Kavanaugh, Ford, and power

Make no mistake: The drama that took place in hearings before the Senate Judiciary Committee on September 27, 2018, was about power: On one side, the power of men who harass or abuse women and get away with it, the power of privileged white men to entrench their power even more on the Supreme Court, the power of men to take away a woman’s right to choose what she does with her body.

On the other side, the power of women with the courage to tell what has happened to them, to demand an end to white male privilege, and to preserve and enlarge their constitutional rights.

Dr. Ford was poised, articulate, clear and convincing. No one who witnessed her testimony and her responses could conclude that she failed to tell the truth. More than that: She radiated self-assured power.

Brett Kavanaugh showed himself to be a vicious partisan—a Trump-like figure who feels entitled to do and say whatever he wants, who suspects left-wing plots against him, who refuses to take responsibility for his actions, who uses emotional bullying and intimidation to get his way.

Kavanaugh may still get on the Supreme Court, but there can no longer be any doubt about his temperament or character, or his politics. A large share of the American public will never trust him to be impartial. Many will never believe his denials of sexual harassment. Most will continue to see him as the privileged, arrogant, self-righteous person he has revealed himself to be.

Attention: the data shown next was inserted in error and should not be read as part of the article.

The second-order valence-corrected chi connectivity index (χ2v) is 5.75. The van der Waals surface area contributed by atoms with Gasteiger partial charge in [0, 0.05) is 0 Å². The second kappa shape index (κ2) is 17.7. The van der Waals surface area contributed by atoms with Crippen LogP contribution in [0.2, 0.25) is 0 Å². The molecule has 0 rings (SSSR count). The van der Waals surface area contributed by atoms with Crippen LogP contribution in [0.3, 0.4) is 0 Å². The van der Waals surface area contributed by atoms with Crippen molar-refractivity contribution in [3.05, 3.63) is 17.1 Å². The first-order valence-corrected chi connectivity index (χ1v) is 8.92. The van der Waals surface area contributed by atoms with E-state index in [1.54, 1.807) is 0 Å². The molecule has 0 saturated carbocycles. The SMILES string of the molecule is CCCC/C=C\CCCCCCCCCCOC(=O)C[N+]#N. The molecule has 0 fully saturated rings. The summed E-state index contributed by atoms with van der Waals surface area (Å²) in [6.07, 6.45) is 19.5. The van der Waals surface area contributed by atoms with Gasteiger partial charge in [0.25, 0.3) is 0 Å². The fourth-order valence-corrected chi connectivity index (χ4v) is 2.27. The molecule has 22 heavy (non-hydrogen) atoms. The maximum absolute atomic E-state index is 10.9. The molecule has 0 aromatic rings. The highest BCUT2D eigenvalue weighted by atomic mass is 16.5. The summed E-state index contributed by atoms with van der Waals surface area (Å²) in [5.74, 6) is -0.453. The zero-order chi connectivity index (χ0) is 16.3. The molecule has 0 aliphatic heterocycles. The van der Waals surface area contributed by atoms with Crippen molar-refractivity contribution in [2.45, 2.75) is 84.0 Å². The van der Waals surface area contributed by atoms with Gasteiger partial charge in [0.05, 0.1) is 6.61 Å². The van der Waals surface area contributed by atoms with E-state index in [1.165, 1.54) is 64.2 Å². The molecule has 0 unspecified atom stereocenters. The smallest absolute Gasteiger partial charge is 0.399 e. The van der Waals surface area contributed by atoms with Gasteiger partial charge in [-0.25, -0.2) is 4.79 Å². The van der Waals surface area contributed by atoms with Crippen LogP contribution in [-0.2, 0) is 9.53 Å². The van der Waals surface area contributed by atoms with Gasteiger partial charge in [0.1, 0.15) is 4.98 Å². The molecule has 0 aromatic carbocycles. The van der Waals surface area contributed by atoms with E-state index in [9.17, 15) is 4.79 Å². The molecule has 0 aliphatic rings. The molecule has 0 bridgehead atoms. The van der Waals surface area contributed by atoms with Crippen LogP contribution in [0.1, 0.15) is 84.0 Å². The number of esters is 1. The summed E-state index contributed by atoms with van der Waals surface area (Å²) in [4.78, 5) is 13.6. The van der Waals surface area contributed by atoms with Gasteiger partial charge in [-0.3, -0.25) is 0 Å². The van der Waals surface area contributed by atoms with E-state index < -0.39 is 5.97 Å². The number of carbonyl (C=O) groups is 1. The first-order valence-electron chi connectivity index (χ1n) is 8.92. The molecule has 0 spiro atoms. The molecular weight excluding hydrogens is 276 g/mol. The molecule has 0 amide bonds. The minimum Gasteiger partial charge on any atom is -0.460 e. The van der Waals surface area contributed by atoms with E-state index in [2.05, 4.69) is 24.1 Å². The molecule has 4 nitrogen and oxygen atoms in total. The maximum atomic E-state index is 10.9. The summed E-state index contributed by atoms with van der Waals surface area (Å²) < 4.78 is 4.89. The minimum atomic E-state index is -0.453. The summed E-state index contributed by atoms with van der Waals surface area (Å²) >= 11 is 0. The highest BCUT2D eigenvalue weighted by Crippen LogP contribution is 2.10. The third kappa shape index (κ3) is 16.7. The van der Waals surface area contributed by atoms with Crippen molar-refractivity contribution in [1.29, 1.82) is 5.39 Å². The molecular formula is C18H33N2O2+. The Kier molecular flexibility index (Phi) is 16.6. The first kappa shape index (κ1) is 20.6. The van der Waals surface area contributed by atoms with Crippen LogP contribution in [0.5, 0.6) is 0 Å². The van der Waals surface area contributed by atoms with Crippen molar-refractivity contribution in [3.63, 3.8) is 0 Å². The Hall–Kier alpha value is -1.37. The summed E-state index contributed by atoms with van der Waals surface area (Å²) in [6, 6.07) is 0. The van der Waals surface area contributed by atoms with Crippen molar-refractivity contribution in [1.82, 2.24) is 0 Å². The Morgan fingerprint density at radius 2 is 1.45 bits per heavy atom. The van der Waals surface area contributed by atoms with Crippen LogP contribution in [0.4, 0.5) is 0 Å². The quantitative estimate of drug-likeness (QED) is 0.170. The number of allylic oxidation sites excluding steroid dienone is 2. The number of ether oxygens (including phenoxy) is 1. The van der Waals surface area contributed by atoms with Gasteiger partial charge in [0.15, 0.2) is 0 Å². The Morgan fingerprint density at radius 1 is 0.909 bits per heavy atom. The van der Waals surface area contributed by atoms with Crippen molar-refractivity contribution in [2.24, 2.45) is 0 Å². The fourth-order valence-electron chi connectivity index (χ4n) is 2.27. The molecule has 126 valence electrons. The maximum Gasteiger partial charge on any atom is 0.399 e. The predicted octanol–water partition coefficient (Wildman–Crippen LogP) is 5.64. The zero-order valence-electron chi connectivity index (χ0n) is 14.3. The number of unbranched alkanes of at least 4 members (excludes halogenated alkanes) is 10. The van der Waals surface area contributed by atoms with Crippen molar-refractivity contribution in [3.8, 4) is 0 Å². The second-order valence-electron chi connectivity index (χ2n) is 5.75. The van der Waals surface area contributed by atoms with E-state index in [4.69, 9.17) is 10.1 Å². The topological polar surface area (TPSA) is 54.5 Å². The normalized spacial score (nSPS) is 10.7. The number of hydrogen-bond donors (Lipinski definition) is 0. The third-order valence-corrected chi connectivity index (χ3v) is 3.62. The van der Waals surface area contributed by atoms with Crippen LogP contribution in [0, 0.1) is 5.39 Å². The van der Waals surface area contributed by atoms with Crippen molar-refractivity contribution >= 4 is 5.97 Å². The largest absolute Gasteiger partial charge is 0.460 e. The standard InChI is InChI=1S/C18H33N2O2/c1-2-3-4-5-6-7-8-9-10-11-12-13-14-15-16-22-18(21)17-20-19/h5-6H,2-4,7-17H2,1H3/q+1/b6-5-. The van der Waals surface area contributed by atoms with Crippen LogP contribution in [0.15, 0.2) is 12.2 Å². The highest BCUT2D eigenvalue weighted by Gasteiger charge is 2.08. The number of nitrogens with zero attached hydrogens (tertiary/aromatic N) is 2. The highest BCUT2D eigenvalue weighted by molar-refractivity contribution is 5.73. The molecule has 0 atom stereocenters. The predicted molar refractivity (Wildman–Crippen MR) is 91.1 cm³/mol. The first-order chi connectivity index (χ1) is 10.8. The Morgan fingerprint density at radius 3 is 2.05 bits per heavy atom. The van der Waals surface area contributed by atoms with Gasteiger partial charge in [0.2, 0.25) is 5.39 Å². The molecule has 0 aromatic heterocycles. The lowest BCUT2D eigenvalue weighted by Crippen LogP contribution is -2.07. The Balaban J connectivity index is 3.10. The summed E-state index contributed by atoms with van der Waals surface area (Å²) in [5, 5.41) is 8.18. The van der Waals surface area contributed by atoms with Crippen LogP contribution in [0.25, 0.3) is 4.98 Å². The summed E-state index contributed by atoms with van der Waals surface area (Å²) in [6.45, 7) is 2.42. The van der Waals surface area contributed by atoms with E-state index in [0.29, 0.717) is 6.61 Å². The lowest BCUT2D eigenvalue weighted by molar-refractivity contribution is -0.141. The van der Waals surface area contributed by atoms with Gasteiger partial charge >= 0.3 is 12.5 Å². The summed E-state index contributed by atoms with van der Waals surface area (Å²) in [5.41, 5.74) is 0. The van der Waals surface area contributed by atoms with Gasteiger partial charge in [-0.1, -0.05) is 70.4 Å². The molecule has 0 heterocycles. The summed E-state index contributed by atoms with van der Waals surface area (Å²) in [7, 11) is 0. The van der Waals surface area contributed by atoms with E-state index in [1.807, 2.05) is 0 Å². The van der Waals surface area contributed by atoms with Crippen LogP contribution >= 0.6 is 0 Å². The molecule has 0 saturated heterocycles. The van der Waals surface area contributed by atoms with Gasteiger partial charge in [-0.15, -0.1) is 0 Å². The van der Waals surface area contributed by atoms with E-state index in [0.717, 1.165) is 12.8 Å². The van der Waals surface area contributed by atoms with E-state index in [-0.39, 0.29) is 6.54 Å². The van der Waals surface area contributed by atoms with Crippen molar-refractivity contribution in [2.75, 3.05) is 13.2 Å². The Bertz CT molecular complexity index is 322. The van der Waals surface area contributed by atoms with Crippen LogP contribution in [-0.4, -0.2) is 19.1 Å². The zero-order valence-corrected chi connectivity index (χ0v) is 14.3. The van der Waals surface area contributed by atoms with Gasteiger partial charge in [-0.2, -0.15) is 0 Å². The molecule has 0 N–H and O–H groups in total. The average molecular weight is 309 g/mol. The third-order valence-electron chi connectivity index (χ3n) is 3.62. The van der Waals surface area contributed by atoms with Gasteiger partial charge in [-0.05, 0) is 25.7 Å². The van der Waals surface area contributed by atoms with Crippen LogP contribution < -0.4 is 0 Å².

I hope Thursday’s performance convinces a critical mass of American women to do what must be done November 6 to give themselves a firm and clear voice in the Senate and in the rest of American government—to empower themselves at a time when the president, the majority of Congress, and a potential majority in the Supreme Court intend to disempower them.

This post originally appeared at RobertReich.org.

Robert B. Reich is the chancellor’s professor of public policy at the University of California, Berkeley and former secretary of labor under the Clinton administration. Time Magazine named him one of the 10 most effective Cabinet secretaries of the 20th century. He is also a founding editor of The American Prospect magazine and chairman of Common Cause. His film, Inequality for All, was released in 2013. Follow him on Twitter: @RBReich.

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One Response to Kavanaugh, Ford, and power

  1. Yeah tell us all about power, Mister Wizard.

    Like every Democrat sucking CIA ass, you don’t dare mention the life-and-death power of impunity. Every chance he gets Kavanaugh falls all over himself to give more and more of that to the clandestine service, and that doesn’t bother you enough to rate a fucking mention.

    Power. You sat in the high chair at Labor, the most crippled, emasculated bunch of whipping boys in all of Washington. And you did shit to accede to or comply with any ILO convention.

    Blow me, you phoney.